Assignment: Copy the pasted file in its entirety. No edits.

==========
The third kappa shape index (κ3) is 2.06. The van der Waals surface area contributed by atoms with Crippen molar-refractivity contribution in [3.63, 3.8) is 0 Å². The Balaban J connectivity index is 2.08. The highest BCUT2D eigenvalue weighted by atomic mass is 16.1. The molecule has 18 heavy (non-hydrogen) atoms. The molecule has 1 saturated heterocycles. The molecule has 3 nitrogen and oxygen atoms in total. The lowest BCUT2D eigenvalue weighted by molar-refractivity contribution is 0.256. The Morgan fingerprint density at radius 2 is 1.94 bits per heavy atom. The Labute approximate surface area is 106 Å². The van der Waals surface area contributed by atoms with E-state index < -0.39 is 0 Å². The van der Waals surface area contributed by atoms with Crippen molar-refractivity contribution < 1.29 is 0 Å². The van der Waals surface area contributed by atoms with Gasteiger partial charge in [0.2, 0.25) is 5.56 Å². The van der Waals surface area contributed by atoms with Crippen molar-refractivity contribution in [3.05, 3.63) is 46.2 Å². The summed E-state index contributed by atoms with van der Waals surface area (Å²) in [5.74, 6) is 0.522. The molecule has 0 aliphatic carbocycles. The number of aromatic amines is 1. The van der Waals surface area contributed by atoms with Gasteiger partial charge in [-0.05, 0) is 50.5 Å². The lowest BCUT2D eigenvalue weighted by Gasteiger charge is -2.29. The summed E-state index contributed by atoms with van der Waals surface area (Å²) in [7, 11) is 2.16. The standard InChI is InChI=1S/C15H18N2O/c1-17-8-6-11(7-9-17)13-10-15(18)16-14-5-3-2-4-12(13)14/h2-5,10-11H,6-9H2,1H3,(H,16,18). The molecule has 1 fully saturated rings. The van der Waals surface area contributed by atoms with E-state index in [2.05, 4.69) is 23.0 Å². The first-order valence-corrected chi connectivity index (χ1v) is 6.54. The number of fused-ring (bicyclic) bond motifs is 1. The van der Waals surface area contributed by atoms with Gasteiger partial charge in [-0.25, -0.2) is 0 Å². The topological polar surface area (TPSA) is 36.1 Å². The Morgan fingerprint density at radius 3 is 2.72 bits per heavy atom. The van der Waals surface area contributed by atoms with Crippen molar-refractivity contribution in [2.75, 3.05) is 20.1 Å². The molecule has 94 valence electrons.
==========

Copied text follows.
The third kappa shape index (κ3) is 2.06. The van der Waals surface area contributed by atoms with Crippen molar-refractivity contribution in [3.63, 3.8) is 0 Å². The Balaban J connectivity index is 2.08. The highest BCUT2D eigenvalue weighted by atomic mass is 16.1. The molecule has 18 heavy (non-hydrogen) atoms. The molecule has 1 saturated heterocycles. The molecule has 3 nitrogen and oxygen atoms in total. The lowest BCUT2D eigenvalue weighted by molar-refractivity contribution is 0.256. The Morgan fingerprint density at radius 2 is 1.94 bits per heavy atom. The Labute approximate surface area is 106 Å². The van der Waals surface area contributed by atoms with E-state index < -0.39 is 0 Å². The van der Waals surface area contributed by atoms with Crippen molar-refractivity contribution < 1.29 is 0 Å². The van der Waals surface area contributed by atoms with Gasteiger partial charge in [0.2, 0.25) is 5.56 Å². The van der Waals surface area contributed by atoms with Crippen molar-refractivity contribution in [3.05, 3.63) is 46.2 Å². The summed E-state index contributed by atoms with van der Waals surface area (Å²) in [5.74, 6) is 0.522. The molecule has 0 aliphatic carbocycles. The number of aromatic amines is 1. The van der Waals surface area contributed by atoms with Gasteiger partial charge in [-0.05, 0) is 50.5 Å². The lowest BCUT2D eigenvalue weighted by Gasteiger charge is -2.29. The summed E-state index contributed by atoms with van der Waals surface area (Å²) in [7, 11) is 2.16. The standard InChI is InChI=1S/C15H18N2O/c1-17-8-6-11(7-9-17)13-10-15(18)16-14-5-3-2-4-12(13)14/h2-5,10-11H,6-9H2,1H3,(H,16,18). The molecule has 1 fully saturated rings. The van der Waals surface area contributed by atoms with E-state index in [2.05, 4.69) is 23.0 Å². The first-order valence-corrected chi connectivity index (χ1v) is 6.54. The number of fused-ring (bicyclic) bond motifs is 1. The van der Waals surface area contributed by atoms with Gasteiger partial charge in [-0.25, -0.2) is 0 Å². The topological polar surface area (TPSA) is 36.1 Å². The Morgan fingerprint density at radius 3 is 2.72 bits per heavy atom. The van der Waals surface area contributed by atoms with Crippen molar-refractivity contribution in [2.75, 3.05) is 20.1 Å². The molecule has 94 valence electrons.